Retailers across the globe are reacting to Russia’s invasion of Ukraine in multiple ways: some are refusing to carry Russian products like certain vodka brands; others are donating to relief efforts; and those with close ties to either Russia or Ukraine are monitoring the situation. Additionally, reported claims that Italian fashion companies were seeking exemptions from Russian sanctions have been denied by officials, according to WWD.
Some liquor stores in both the U.S. and Canada have removed Russian alcohol from their shelves, according to The Hill. These changes have been on a retailer-by-retailer in the U.S., with certain independent stores choosing to pull products, but it’s a wider movement in Canada, where the government of Ontario is spearheading the removal.
“Ontario joins Canada’s allies in condemning the Russian government’s act of aggression against the Ukrainian people, and will direct the [Liquor Control Board of Ontario] to withdraw all products produced in Russia from store shelves,” said Peter Bethlenfalvy, Finance Minister of Ontario in a tweet.
Private organizations also are withdrawing products, which will impact availability for certain Canadian retailers. Distributor The Newfoundland and Labrador Liquor Corporation will no longer sell Russian Standard Vodka or Russian Standard Platinum Vodka.
Targeting Help Directly to Ukrainians
Some U.S. retailers are aiming to help Ukraine monetarily, whether directly or through charitable organizations. Etsy is canceling the current balances owed by all sellers in Ukraine, including listing fees, transaction fees and advertising fees. The marketplace estimated that this amounts to a contribution of approximately $4 million directly to its Ukrainian community.
“We’ve long been committed to creating economic opportunities as well as offering assistance in times of distress or injustice,” said Josh Silverman, CEO of Etsy in a statement. “Our efforts to support Etsy sellers in Ukraine are a reflection of that commitment.”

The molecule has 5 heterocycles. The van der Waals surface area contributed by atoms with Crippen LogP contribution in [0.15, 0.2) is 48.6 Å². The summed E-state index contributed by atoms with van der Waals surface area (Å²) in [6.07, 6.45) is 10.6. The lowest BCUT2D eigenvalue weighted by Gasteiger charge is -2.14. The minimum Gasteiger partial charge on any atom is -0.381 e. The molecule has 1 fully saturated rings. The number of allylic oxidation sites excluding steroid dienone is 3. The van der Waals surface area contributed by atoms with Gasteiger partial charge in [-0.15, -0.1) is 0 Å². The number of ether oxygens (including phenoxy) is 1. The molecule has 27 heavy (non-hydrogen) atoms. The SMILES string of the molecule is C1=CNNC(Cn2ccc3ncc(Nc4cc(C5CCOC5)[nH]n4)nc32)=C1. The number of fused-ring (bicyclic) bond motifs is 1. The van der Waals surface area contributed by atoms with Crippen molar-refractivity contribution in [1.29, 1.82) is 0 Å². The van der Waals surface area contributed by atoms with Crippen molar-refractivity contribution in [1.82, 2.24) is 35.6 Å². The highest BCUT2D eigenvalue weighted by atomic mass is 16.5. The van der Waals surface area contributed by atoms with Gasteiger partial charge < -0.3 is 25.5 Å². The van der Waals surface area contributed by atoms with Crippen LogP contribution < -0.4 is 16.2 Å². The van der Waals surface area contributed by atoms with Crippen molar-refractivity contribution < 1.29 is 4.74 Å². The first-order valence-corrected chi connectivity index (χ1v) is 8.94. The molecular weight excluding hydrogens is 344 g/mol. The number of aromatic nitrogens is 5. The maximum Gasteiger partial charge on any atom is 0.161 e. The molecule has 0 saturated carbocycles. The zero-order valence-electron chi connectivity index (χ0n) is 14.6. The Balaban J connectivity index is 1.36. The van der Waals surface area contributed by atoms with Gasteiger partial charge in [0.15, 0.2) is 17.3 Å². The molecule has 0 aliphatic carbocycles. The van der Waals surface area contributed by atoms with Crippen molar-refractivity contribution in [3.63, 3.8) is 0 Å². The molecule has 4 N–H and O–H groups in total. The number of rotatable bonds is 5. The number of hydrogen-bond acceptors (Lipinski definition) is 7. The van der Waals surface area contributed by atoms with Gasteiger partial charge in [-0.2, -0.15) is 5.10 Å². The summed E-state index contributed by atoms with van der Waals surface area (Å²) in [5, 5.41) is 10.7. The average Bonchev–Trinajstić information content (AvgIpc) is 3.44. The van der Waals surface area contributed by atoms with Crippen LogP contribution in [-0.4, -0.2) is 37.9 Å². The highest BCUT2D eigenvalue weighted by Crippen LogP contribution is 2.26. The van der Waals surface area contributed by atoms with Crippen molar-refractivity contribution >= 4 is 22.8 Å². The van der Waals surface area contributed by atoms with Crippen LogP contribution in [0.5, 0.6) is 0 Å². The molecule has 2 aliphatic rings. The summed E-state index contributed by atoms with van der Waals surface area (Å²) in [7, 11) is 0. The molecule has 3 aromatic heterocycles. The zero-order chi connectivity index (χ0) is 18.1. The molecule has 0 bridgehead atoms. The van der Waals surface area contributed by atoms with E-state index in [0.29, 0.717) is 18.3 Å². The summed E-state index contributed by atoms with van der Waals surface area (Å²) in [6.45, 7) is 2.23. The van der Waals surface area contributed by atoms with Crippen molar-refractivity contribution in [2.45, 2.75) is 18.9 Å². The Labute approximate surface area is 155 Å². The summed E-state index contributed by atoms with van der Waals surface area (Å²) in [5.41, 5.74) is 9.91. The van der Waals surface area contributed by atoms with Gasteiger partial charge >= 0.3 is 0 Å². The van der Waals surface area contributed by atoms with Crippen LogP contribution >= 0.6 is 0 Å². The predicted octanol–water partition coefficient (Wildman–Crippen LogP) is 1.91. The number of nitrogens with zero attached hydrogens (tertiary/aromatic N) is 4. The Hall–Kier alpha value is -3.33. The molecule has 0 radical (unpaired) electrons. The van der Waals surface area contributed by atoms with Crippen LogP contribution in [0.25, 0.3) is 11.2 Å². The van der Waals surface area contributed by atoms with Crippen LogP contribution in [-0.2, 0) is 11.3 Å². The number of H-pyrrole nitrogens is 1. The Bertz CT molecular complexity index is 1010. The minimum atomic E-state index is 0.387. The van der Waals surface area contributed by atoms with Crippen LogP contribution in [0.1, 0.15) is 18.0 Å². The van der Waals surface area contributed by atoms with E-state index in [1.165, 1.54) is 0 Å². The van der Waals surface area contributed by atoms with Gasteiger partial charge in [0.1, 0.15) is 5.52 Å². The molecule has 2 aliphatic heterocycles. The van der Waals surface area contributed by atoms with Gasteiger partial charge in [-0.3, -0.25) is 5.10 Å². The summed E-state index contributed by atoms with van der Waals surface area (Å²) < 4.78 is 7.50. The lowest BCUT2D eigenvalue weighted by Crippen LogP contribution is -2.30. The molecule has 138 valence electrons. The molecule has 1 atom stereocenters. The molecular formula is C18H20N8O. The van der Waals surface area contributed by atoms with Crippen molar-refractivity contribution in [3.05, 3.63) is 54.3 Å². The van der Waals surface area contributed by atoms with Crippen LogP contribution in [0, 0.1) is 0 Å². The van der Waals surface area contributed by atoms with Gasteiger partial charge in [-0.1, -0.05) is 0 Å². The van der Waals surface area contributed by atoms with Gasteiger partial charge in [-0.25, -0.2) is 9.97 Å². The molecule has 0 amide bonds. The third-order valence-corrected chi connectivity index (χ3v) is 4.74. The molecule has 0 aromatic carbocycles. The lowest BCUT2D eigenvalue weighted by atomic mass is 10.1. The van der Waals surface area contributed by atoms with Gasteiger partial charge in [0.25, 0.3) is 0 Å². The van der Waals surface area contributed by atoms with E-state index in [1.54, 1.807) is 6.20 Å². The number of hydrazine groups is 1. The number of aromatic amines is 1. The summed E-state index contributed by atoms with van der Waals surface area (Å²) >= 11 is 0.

Some retailers without an international presence are offering their support through other organizations. Southeastern Grocers Inc, the parent company of Fresco y Más, Harveys Supermarket and Winn-Dixie, is donating $250,000 to the International Committee of the Red Cross to support Ukraine and its citizens in partnership with the SEG Gives Foundation. The retailer also will donate 100% of proceeds from its private label Ukrainian vodka for the next 31 days.
“At Southeastern Grocers, we are guided by doing the right thing; we recognize the people of Ukraine need our help, and they need it now,” said Anthony Hucker, President and CEO of Southeastern Grocers in a statement. “That’s why we are immediately directing funds to the International Committee of the Red Cross to support the victims of the war in Ukraine. This decision is a natural extension of our belief that there is greater power in unity than there is in division; we believe that we are all stronger together.”
Companies with operations in either Ukraine or Russia have been monitoring the situation, mostly without taking direct action, according to Reuters. German grocery retailer Metro said that its responsibility as a company lies with its employees and customers in Ukraine and Russia. Ingka Group, which operates IKEA stores globally, noted that it will likely be impacted by sanctions but did not comment further.
Rakuten, which operates the Viber messaging app used by 97% of Ukrainian smartphone owners, committed to “maintaining connectivity for Viber users everywhere.” The company will “prioritize their safety” of workers at its office in the Ukrainian city of Odessa and contractors in Kiev, and noted that it will “accommodate their situations if they are prevented from working as usual.”
Wartime can breed misinformation, particularly when economic issues are entwined. This may be the case for the Italian fashion industry, which had just kicked off Milan Fashion Week when the invasion started. Reports that luxury fashion retailers were reportedly seeking exemption from Russian sanctions appeared, but these were deemed false by both government and industry officials.
“We represent all fashion brands and we have not done any kind of lobbying – the government will decide on the measures to take and we will abide by them and adapt to whatever restriction is decided upon,” said Carlo Capasa, President of Italian fashion industry association Camera della Moda in a statement seen by WWD. “At this moment, what is important is the life of people and peace. Actually, we hope that the message that fashion launches about peace, coexistence, inclusivity and social sustainability will make inroads.”